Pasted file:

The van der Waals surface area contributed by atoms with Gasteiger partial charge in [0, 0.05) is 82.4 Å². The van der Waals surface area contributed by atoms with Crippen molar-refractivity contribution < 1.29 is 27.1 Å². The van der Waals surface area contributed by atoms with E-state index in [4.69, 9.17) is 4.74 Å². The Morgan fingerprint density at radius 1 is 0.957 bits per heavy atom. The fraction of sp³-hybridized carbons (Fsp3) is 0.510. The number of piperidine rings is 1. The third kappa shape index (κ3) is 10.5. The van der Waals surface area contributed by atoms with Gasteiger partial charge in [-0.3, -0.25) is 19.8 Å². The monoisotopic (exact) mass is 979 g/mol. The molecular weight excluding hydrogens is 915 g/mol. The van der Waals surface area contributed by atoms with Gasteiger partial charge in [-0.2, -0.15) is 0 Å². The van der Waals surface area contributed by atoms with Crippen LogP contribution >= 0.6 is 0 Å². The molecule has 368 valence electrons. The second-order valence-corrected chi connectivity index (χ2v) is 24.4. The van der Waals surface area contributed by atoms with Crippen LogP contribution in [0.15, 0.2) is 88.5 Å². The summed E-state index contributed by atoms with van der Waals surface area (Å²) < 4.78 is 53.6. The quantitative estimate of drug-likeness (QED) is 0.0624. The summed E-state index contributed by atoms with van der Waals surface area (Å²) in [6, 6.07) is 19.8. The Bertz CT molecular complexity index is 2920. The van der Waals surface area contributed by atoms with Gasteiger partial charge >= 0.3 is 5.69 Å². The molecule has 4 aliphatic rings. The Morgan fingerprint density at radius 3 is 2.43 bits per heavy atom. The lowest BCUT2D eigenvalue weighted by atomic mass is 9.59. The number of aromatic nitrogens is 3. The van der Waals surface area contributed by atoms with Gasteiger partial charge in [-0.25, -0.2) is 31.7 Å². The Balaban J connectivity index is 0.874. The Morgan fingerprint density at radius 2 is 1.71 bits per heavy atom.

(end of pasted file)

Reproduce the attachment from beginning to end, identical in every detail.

The van der Waals surface area contributed by atoms with Gasteiger partial charge in [0, 0.05) is 82.4 Å². The van der Waals surface area contributed by atoms with Crippen molar-refractivity contribution < 1.29 is 27.1 Å². The van der Waals surface area contributed by atoms with E-state index in [4.69, 9.17) is 4.74 Å². The Morgan fingerprint density at radius 1 is 0.957 bits per heavy atom. The fraction of sp³-hybridized carbons (Fsp3) is 0.510. The number of piperidine rings is 1. The third kappa shape index (κ3) is 10.5. The van der Waals surface area contributed by atoms with Gasteiger partial charge in [-0.3, -0.25) is 19.8 Å². The monoisotopic (exact) mass is 979 g/mol. The molecular weight excluding hydrogens is 915 g/mol. The van der Waals surface area contributed by atoms with Gasteiger partial charge in [-0.2, -0.15) is 0 Å². The van der Waals surface area contributed by atoms with Crippen LogP contribution >= 0.6 is 0 Å². The molecule has 368 valence electrons. The second-order valence-corrected chi connectivity index (χ2v) is 24.4. The van der Waals surface area contributed by atoms with Crippen LogP contribution in [0.15, 0.2) is 88.5 Å². The summed E-state index contributed by atoms with van der Waals surface area (Å²) < 4.78 is 53.6. The quantitative estimate of drug-likeness (QED) is 0.0624. The summed E-state index contributed by atoms with van der Waals surface area (Å²) in [6, 6.07) is 19.8. The Bertz CT molecular complexity index is 2920. The van der Waals surface area contributed by atoms with Gasteiger partial charge >= 0.3 is 5.69 Å². The molecule has 4 aliphatic rings. The Morgan fingerprint density at radius 3 is 2.43 bits per heavy atom. The lowest BCUT2D eigenvalue weighted by atomic mass is 9.59. The number of aromatic nitrogens is 3. The van der Waals surface area contributed by atoms with Gasteiger partial charge in [-0.25, -0.2) is 31.7 Å². The Balaban J connectivity index is 0.874. The Morgan fingerprint density at radius 2 is 1.71 bits per heavy atom.